When we first started diet changes, I was overwhelmed by excitement and fear. Things were great- we had hope and direction. I felt excited and empowered to continue with the removal of glutamate foods because we finally saw progress. Not to mention, I was researching like a fool and connecting excess glutamate to so many of our son’s symptoms. At the same time, I was also overwhelmed with the new food sensitives, underlying issues we were uncovering, and the genuine fear of how we were going to sustain this lifestyle for our son as he grew older.  How would I be able to maintain it? If he continued to improve developmentally, would a diet be our limiting factor in experiencing many typical life events?  Would he be able to go to summer camp? Birthday parties? Travel? Drink beer in college (yes, this crossed my mind several times)? His reactions to free glutamate (and its various forms) were devastating, wreaking havoc on our house for days- indeed PTSD provoking for everyone involved. About this time, we began to honestly use food as medicine, instead of just cutting out the junk. We worked hard to adjust ratios of diet, get as many plants in as possible, and hack away at inflammation and microbial imbalances with homeopathy and diet.

As time passed, our hope and prayers for him to live a “normal life” became more and more realistic. My new goal began to get us from “managed recovery” to “full recovery.” Yes, I knew, probably better than most, how damaging and neurotoxic free glutamate (MSG) is. However, I honestly still longed for the day where we could have room to breathe- a place to have that rare day for him to partake in a special event without devastating ramifications, a place where we were no longer held hostage to diet. Now, just over six years into REID, homeopathy, and a few other heavy hitters, I am so happy to say that we have reached this point.  Earlier this year, we really started to stretch outside of REID by trying new food here and there. Each time, we were pleasantly surprised to see he had no noticeable neurological, behavioral, physical, or gastrointestinal reactions. This lead to many wide-eyed “can you believe it” comments with my husband, and we could feel the pressure start to release.

The Cheese Incident- What lead me to write this post is that these little trial and error situations have lead us to where we are today. For the first time in over six years, my son trialed a piece of cheese last week.  Trust me, I over-analyzed behaviors, reactions, and bowel movements for days, before I felt comfortable saying he had no noticeable response. Considering how I always talk about the dangers of excess glutamate and higher free glutamate foods, I didn’t know if I should be embarrassed or proud of this, but I am choosing to be proud.  This child has come so far. WE have come so far. This experience does not mean we are now going to be consuming dairy or other higher free glutamate on a daily bases, instead maybe once a year or an infrequent occasion.  It does more for my peace of mind to know that our world will no longer be turned upside down if he does accidentally consume a small amount of dairy.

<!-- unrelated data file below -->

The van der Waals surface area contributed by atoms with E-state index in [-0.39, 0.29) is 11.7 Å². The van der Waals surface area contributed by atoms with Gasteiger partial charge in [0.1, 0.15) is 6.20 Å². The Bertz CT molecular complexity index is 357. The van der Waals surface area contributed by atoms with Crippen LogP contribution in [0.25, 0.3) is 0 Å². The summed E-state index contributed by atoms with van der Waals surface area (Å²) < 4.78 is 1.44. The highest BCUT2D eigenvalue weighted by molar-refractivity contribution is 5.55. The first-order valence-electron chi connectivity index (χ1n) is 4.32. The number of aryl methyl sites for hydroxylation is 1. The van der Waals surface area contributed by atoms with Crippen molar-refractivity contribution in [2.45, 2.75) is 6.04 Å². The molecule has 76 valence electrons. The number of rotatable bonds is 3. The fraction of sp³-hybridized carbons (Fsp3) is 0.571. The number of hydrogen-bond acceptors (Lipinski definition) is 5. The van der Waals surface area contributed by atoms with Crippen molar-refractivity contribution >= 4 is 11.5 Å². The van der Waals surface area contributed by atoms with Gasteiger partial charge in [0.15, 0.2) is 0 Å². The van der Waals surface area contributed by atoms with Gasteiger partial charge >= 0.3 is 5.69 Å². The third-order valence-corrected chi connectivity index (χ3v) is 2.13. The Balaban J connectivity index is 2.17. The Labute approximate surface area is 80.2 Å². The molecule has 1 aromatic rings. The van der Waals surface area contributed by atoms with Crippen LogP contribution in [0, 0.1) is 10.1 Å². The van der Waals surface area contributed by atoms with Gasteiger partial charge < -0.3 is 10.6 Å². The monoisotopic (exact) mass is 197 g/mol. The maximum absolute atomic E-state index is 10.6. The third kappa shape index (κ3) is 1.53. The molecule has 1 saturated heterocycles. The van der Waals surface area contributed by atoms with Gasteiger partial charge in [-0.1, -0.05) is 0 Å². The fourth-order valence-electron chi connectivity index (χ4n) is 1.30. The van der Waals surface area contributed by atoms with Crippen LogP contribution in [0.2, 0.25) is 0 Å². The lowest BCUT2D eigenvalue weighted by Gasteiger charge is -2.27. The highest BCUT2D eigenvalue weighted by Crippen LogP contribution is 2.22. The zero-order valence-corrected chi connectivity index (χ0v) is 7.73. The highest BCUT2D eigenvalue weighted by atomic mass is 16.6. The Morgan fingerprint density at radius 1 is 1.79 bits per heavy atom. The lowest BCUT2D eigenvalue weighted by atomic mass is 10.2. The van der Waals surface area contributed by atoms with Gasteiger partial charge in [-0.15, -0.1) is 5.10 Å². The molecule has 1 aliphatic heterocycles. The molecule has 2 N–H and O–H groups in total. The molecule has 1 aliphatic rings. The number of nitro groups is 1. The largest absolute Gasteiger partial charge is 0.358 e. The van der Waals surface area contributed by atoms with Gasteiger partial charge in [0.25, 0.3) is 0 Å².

Why cheese? Though dairy does have higher levels of bound glutamate (not necessarily problematic), the processing of it (pasteurization, defatting, fermentation, etc.) is what degrades the proteins into the problematic, free glutamate.  Therefore, raw cheese is expected to have some amount of free glutamate, and it should be substantially lower than commercially processed/pasteurized cheese. Additionally, harder aged cheese will have higher levels of free glutamate (parmesan, especially).  Because of these relatively higher levels of free glutamate, dairy is inflammatory.  Glutamate and inflammation are intertwined, and glutamate is involved in the inflammatory signaling process.  Disclaimer: I do not believe it is wise for our children or anyone struggling with inflammation, to consume dairy. I would especially avoid dairy if you suspect Cerebral Folate Deficiency. We trialed this for or our mental health. It means the world of a difference to choose to be dairy-free, instead of living in constant fear of dairy.

To clarify, I have learned enough on this journey to know that health is fragile, and I feel this with every ounce of my being. I cannot even imagine us going back to the Standard American Diet, and foresee us primarily living the REID lifestyle for the remainder of our lives.  We still maintain the diet in our typical day to day life- granted our “perfect plate” ratios aren’t always perfect). However, we have reached a point where it’s no longer devastating and life-altering if we have to deviate from diet occasionally.  HUGE for our family!! This is, and has always been, our ultimate goal in healing and “recovery.” I share this with the hope of encouraging others that hopefully, one day soon, you too will no longer feel held hostage to diet.